Partnership Doubles Pace in Second Season of Work
FRENCH MEADOWS, Calif. – After six months of strategic forest treatments, partners of the French Meadows Forest Restoration Project (Project) are wrapping up their second season of implementation work.
Located in the headwaters of the Middle Fork American River, in the Tahoe National Forest, the Project aims to restore forest health by reducing high-severity fires across 28,000 acres of critical watershed, and to study the effects of forest treatments on ecosystem health. In its second season, the partnership expanded its efforts beyond the heavily-trafficked area around French Meadows Reservoir and into the upper reaches of the watershed.
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Most destructive fire season on record
“This year was California’s most destructive fire season on record, and the partnership had particular interest in providing immediate safeguards against catastrophic wildfire in remote areas where California spotted owls are known to inhabit,” explained Brett Storey, project manager with Placer County, which coordinates the stewardship agreement with the Tahoe National Forest.
Because of the remoteness and sensitivity of the treatment area, crews primarily employed hand-thinning methods, as opposed to more mechanical methods. Despite more time-consuming treatment methods, the partnership treated more than 2,100 acres of public land, which is double the pace from last year. The cumulative acreage of federal land treated over two seasons now stands at more than 3,100 acres. On adjacent private land, the American River Conservancy has independently raised funds and treated 1,100 acres, as a collaborative aspect of this all-lands approach to watershed management.
Lumber and renewable energy
In 2020, the partnership brought in more than 1.4 million board feet to a local mill, and more than 1,200 tons of biomass to local renewable energy facilities to help offset restoration costs. Partners also prepped 50 acres of a burn scar, from a previous wildfire, for reforestation next season and repaired approximately 16 miles of road. The work this year employed more than 100 local contractors.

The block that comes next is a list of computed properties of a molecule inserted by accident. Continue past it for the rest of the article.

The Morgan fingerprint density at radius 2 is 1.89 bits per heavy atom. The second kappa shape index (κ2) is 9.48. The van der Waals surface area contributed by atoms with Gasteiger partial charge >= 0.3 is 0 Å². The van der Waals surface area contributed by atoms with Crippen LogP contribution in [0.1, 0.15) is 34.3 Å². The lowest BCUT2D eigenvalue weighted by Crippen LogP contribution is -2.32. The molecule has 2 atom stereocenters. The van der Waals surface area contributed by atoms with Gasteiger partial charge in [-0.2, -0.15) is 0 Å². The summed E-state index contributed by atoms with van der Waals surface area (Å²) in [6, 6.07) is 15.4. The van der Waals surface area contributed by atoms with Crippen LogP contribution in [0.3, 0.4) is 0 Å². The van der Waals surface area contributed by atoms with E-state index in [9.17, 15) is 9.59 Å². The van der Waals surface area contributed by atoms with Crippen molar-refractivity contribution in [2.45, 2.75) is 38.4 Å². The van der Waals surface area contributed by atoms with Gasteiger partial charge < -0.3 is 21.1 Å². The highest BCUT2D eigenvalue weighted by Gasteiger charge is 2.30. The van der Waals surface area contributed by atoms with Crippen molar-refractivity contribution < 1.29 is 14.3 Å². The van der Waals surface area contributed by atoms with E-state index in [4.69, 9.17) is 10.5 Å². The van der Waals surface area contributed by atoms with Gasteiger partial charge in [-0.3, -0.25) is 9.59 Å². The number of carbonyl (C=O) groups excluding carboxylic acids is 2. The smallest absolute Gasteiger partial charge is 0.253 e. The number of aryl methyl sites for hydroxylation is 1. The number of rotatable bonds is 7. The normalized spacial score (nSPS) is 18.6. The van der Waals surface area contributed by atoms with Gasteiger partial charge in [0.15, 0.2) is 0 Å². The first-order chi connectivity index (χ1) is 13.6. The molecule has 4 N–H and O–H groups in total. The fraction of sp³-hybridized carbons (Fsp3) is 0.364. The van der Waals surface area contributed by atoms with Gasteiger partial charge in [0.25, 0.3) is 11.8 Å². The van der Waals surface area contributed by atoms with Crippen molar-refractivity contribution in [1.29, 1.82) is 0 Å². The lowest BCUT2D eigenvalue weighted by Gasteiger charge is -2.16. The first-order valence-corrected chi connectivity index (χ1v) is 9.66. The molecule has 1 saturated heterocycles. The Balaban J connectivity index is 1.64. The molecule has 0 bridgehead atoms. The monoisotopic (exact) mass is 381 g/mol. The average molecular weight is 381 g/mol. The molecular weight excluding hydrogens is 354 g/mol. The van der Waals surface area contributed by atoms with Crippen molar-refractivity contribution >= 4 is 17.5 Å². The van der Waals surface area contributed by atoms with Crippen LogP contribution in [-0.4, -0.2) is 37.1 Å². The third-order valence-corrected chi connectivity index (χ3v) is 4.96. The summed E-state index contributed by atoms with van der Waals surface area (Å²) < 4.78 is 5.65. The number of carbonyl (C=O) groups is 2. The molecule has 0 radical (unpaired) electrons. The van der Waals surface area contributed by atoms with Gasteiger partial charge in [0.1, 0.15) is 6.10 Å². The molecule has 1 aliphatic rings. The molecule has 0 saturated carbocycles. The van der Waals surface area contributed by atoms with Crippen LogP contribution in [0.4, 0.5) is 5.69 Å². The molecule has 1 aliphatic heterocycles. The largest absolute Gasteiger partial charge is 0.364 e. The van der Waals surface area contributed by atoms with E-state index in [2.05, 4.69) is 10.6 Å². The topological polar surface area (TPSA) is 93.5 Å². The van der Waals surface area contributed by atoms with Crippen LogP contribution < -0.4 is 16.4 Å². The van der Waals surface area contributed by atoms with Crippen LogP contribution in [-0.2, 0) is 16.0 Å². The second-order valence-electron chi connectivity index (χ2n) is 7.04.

“The French Meadows Forest Restoration Project continues to demonstrate how a diverse partnership with a shared interest can produce tangible results for our forest ecosystems and surrounding communities,” said Placer County Water Agency General Manager Andy Fecko. “There is more work to be done, but we are very pleased with the progress so far.”
Prescribed fires and change management
In coming years, the Project will implement two significant programs to complement the forest treatments currently underway. First will be the introduction of prescribed fires. Extremely dry forest conditions precluded safe burns this season and last, but the United States Forest Service and The Nature Conservancy, the two entities managing the prescribed fire component of the Project, have cleared six miles of control line in preparation for prescribed burns on 600 acres of forestland.
The second program will be comprised of research conducted by the Sierra Nevada Research Institute at the University of California, Merced to assess how changes in vegetation affect changes in the water balance of the ecosystem; most of that monitoring equipment has now been installed.
Catalyst for action
The catalyst of the French Meadows Forest Restoration Project was the 2014 King Fire, which burned over 97,000 acres in the American River watershed, much of it at high intensity. Eager to reduce the risk to hydroelectric assets, water quality, and biodiversity from future fires, Placer County Water Agency (PCWA) joined with Placer County, The Nature Conservancy (TNC), the United States Forest Service (USFS), American River Conservancy (ARC), Sierra Nevada Conservancy (SNC), and the Sierra Nevada Research Institute (SNRI) at the University of California, Merced, to form the French Meadows Partnership. The Project spans more than 22,000 acres of federal land, nearly 7,000 acres of private land, and is a test case for the partnership’s effectiveness in improving fire resilience and the overall health of the watershed. Partners of the Project hope to not only moderate future wildfire behavior, but also create a new model for advancing forest and watershed restoration.